The Justice of Bunny King Review

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THE JUSTICE OF BUNNY KING opens with Essie Davis standing on the side of the road, windscreen squeegee in hand. From the moment ‘What’s Up’ by 4 Non-Blondes started playing, I knew this was the sort of film that would tear my heart out of my chest. 

And I knew it would make me cackle with laughter.

Sometimes things are so cliché, they transcend being an obvious choice, and begin to feel more like coming home.

That feeling isn’t going to last, by the way…

Essie Davis (The Babadook, Miss Fisher’s Murder Mysteries) plays the titular Bunny King. She’s perfection in this role. Bunny’s a highly intelligent, hard working, deeply caring woman. But somewhere along the way, her life went wrong. Now she’s trying to put it all back together. 

She’s sleeping on her sister’s couch. She’s washing windows at the traffic lights for change. She’s become an expert at dealing with the bureaucracy of the support services. And she’s desperately trying to find a place to live, so she can get her two kids back.

Bunny’s story isn’t completely foreign to anyone who’s dealt with Centrelink long term. 

Long term poverty is… a dull grind. It’s always making sensible decisions, and occasionally making a bad one. And then spending months or years trying to get back what that moment took from you.

Bunny is a fighter. She isn’t some sweet lamb, patiently suffering and being ‘one of the good ones’. She’s messy, and difficult. Not exactly a sympathetic victim, but certainly someone who needs some help.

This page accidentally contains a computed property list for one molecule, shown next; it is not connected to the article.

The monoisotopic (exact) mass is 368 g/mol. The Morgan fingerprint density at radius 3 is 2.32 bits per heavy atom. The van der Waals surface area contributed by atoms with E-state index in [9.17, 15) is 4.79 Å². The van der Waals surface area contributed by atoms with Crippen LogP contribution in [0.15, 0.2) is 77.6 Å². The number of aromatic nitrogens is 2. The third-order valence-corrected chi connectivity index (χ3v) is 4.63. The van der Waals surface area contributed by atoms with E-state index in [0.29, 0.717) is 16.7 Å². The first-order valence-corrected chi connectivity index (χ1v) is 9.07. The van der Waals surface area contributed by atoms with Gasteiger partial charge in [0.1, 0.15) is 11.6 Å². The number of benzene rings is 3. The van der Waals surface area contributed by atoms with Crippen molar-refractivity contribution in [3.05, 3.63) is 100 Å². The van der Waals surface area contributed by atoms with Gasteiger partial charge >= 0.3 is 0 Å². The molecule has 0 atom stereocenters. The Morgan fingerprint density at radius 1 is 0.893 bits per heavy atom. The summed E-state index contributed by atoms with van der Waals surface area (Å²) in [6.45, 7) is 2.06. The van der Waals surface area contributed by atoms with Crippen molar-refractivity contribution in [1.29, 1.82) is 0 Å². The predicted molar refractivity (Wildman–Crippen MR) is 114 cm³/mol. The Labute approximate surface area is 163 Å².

Bunny has a strong sense of justice. Hence the title of the film. And she’s a born carer, protective of friends, family, and people she’s just met. But she reacts to injustice with rage. And while it’s often pretty well founded, it costs her dearly. Watching this film is half cheering her mad dashes to put things right. And half cringing with discomfort, as you see the long term impact of her short term reactions.  

Sophie Henderson writes a script that is just perfectly grounded in New Zealand. The other window washers, and the young mum at the welfare office, remain so clear in my mind. The government support workers are less easy to tell apart, but that’s by design. 

This is Gaysorn Thavat’s first time directing a feature length film. But she’s been working in film for over 25 years. She’s worked in a variety of technical and creative roles, across a wide range of film types. THE JUSTICE OF BUNNY KING shows off her incredible wealth of experience and talent. I cannot wait to see her next project. 

Jojo Rabbit’s Thomasin McKenzie is magnificent as Tonyah, Bunny’s niece. As in her previous roles, she plays a teenager facing hard choices, but she never becomes melodramatic. And she knows when to add a little joy to the film. And Angus Stevens and Amelie Baynes, who play Bunny’s two children, steal every scene they’re in.

To me, THE JUSTICE OF BUNNY KING is a glorious film. It’s brave, confronting, and laugh-out-loud funny. Its pissed-off anti-heroine might not be to everyone’s taste. And some might say that the story is far-fetched.  

But I found it captured the frustration a lot of us feel during this pandemic. Spending all morning on the phone to Centrelink, only to have the call drop out when it’s finally answered. All those forms, and never knowing if it’ll do any good. Wondering whether you’ll be able to pay your rent or phone bill. Wondering when things will go back to normal.

Also, THE JUSTICE OF BUNNY KING is a fun, woman-led revenge flick. And sometimes I just need one of those. 

Rating: 7/10 – You can currently catch the film screening at Revelation Film Festival – click here.

7

Critic